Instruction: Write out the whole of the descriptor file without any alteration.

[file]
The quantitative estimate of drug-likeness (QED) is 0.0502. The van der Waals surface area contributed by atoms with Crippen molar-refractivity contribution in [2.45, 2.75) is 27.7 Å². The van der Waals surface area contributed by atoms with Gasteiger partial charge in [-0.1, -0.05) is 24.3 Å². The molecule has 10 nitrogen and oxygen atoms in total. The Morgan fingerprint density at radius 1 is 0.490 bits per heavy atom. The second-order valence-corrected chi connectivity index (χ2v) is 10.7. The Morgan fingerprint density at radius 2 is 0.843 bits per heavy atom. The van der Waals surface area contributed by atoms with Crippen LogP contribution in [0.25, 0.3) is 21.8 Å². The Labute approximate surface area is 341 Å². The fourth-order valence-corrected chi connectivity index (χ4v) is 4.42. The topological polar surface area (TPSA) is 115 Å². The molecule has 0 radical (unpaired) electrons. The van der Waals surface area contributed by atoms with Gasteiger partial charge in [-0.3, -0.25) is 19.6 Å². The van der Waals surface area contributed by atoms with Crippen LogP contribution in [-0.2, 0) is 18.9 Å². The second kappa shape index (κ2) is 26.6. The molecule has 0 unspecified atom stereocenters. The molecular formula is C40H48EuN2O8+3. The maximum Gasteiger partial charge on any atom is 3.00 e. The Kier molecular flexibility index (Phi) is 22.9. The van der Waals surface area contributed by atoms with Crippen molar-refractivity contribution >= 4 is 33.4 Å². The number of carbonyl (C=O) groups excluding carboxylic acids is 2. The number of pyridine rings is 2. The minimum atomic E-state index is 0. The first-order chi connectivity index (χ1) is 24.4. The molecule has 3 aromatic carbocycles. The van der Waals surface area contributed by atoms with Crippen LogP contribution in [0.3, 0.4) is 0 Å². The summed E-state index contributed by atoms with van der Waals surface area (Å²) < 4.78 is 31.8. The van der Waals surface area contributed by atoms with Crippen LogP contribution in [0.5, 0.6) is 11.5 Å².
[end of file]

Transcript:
The quantitative estimate of drug-likeness (QED) is 0.0502. The van der Waals surface area contributed by atoms with Crippen molar-refractivity contribution in [2.45, 2.75) is 27.7 Å². The van der Waals surface area contributed by atoms with Gasteiger partial charge in [-0.1, -0.05) is 24.3 Å². The molecule has 10 nitrogen and oxygen atoms in total. The Morgan fingerprint density at radius 1 is 0.490 bits per heavy atom. The second-order valence-corrected chi connectivity index (χ2v) is 10.7. The Morgan fingerprint density at radius 2 is 0.843 bits per heavy atom. The van der Waals surface area contributed by atoms with Crippen LogP contribution in [0.25, 0.3) is 21.8 Å². The Labute approximate surface area is 341 Å². The fourth-order valence-corrected chi connectivity index (χ4v) is 4.42. The topological polar surface area (TPSA) is 115 Å². The molecule has 0 radical (unpaired) electrons. The van der Waals surface area contributed by atoms with Gasteiger partial charge in [-0.3, -0.25) is 19.6 Å². The van der Waals surface area contributed by atoms with Crippen LogP contribution in [-0.2, 0) is 18.9 Å². The second kappa shape index (κ2) is 26.6. The molecule has 0 unspecified atom stereocenters. The molecular formula is C40H48EuN2O8+3. The maximum Gasteiger partial charge on any atom is 3.00 e. The Kier molecular flexibility index (Phi) is 22.9. The van der Waals surface area contributed by atoms with Crippen molar-refractivity contribution >= 4 is 33.4 Å². The number of carbonyl (C=O) groups excluding carboxylic acids is 2. The number of pyridine rings is 2. The minimum atomic E-state index is 0. The first-order chi connectivity index (χ1) is 24.4. The molecule has 3 aromatic carbocycles. The van der Waals surface area contributed by atoms with Crippen LogP contribution in [0.3, 0.4) is 0 Å². The summed E-state index contributed by atoms with van der Waals surface area (Å²) < 4.78 is 31.8. The van der Waals surface area contributed by atoms with Crippen LogP contribution in [0.5, 0.6) is 11.5 Å².